This book opens with a resounding question: ‘Who are we?’ The many pages that follow, highly entertaining and richly informed as they are, never directly answer this question. Instead, they answer another question: ‘Who or what do we think we are?’ Perhaps the choice of the plural form – ‘Who are we?’ rather than ‘Who am I?’ – already betrays the fact that the writer has the mind of a historian, since it assumes the existence of a social object of investigation, rather than the mind of a philosopher, who would assume as little as possible. Imagine how different it would have been if Descartes had written: ‘We think, therefore we are.’ Roy Porter tells the story of evolving conceptions of human nature in the Enlightenment. The basic answer offered to the unstated second question is: ‘Living as we do in an originally Christian culture, we see ourselves as a mixture of flesh and spirit.’ The word ‘mixture’ can be unpacked in various ways, as we gradually learn. Porter, who knows all about 18th-century medicine, naturally chooses to lay his emphasis on the part played in the story by flesh.
His chosen period, the late 17th to the early 19th century, is when ‘natural philosophy’ shed its origins in magic and alchemy and began to look like science as we understand it today. Physicians discovered that when a person looks at a rose, a tiny, entirely physical image appears on the retina of the eye (deliciously – a fact which would have delighted Sterne, but I don’t think he knew – this image is upside down). Vague Elizabethan talk of ‘humours’ that determine character began to turn into slightly better grounded talk about nerves and brains. William Harvey discovered how the blood circulates in the human body. There was a tough-minded drive to find mechanical explanations. When England’s greatest living poet, John Milton, wanted to explain why we are as we are, he retold the ancient story of Adam’s sin and consequent expulsion from the Garden of Eden. When Alexander Pope wrote his Essay on Man in the following century he took care to parallel his work with Milton’s in the opening lines but then replaced the biblical myth with a story of an original (political) State of Nature, out of which we ‘fell’, through the evolution of law, into our present civil state. The State of Nature, meanwhile, was itself a site of conflict. The reductive party, with Thomas Hobbes at its head, saw human motivation as entirely egoistic at root (Hobbes’s problem was to explain how a mass of competing egos came up in the end with a system of law which protects the weak multitude). Locke’s State of Nature was much less harsh: he thought certain unselfish social impulses were present from the start, and that law codified these impulses. It was a time of grand essays in reduction, Newton’s Principia being the most successful of them. But there was a huge, running difficulty.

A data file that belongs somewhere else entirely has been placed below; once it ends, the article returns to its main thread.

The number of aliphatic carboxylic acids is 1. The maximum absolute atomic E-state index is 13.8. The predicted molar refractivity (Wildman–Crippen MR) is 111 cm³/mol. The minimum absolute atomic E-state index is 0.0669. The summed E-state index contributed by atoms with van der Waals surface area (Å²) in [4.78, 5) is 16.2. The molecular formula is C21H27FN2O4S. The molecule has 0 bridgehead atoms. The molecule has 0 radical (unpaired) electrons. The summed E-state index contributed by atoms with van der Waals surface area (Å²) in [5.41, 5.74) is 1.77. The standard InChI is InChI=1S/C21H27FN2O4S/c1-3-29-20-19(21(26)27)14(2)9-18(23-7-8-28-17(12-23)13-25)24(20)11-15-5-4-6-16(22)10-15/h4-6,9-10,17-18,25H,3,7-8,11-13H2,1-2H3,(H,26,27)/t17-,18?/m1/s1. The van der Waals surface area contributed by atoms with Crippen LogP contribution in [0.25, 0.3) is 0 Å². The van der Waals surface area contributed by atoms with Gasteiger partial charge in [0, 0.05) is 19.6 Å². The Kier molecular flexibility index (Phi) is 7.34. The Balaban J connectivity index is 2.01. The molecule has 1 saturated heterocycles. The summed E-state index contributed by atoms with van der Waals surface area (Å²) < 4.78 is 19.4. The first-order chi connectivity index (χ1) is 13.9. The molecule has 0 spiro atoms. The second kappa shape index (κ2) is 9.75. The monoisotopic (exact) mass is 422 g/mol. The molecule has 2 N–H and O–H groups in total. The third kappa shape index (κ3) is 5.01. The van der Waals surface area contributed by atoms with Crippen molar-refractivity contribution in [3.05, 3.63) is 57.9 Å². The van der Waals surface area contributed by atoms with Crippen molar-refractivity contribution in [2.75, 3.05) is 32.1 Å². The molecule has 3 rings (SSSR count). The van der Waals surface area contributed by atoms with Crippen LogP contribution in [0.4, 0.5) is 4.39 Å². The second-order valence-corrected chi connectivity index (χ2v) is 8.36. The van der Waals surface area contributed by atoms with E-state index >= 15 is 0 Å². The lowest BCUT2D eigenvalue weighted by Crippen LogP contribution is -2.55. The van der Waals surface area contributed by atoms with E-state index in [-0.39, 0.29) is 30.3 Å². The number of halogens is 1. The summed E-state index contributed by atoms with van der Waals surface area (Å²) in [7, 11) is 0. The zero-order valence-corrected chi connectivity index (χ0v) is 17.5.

The trouble begins with Descartes. The most powerful proponent of the twofold conception of human nature is also the writer who made succeeding philosophers feel that the union of the material with the immaterial was not just excitingly mysterious (‘the subtle knot that makes us man’, as Donne happily wrote) but impossible. Descartes himself never authorised this conclusion but it emerges pretty inescapably from his philosophy. With his famous lucidity he insisted that the part of man that thinks must be immaterial; the body, on the other hand, is a machine, a mere contraption, operated by the mind. Suppose Jane decides to move her arm. She must set in motion the muscles that work the arm. But how can her mind press the button to initiate this process if it has no thumb with which to press? In the 1950s Gilbert Ryle used the lethal phrase ‘the ghost in the machine’ to bring out the sheer absurdity of Cartesian dualism. After Descartes it seemed obvious that one must choose to discard either matter or spirit. Given that the existence of our bodies seems inescapable, the moral is clear: we must all become materialists – human beings must be fully describable in terms of material components. Porter shows the initial power of strong Hobbist materialism (together with the dismay it provoked in pious breasts) and then, as problems multiplied, the shift from physiology to psychology, followed by a convulsive shift to idealism, as we reach the great English Romantics, Blake and Coleridge.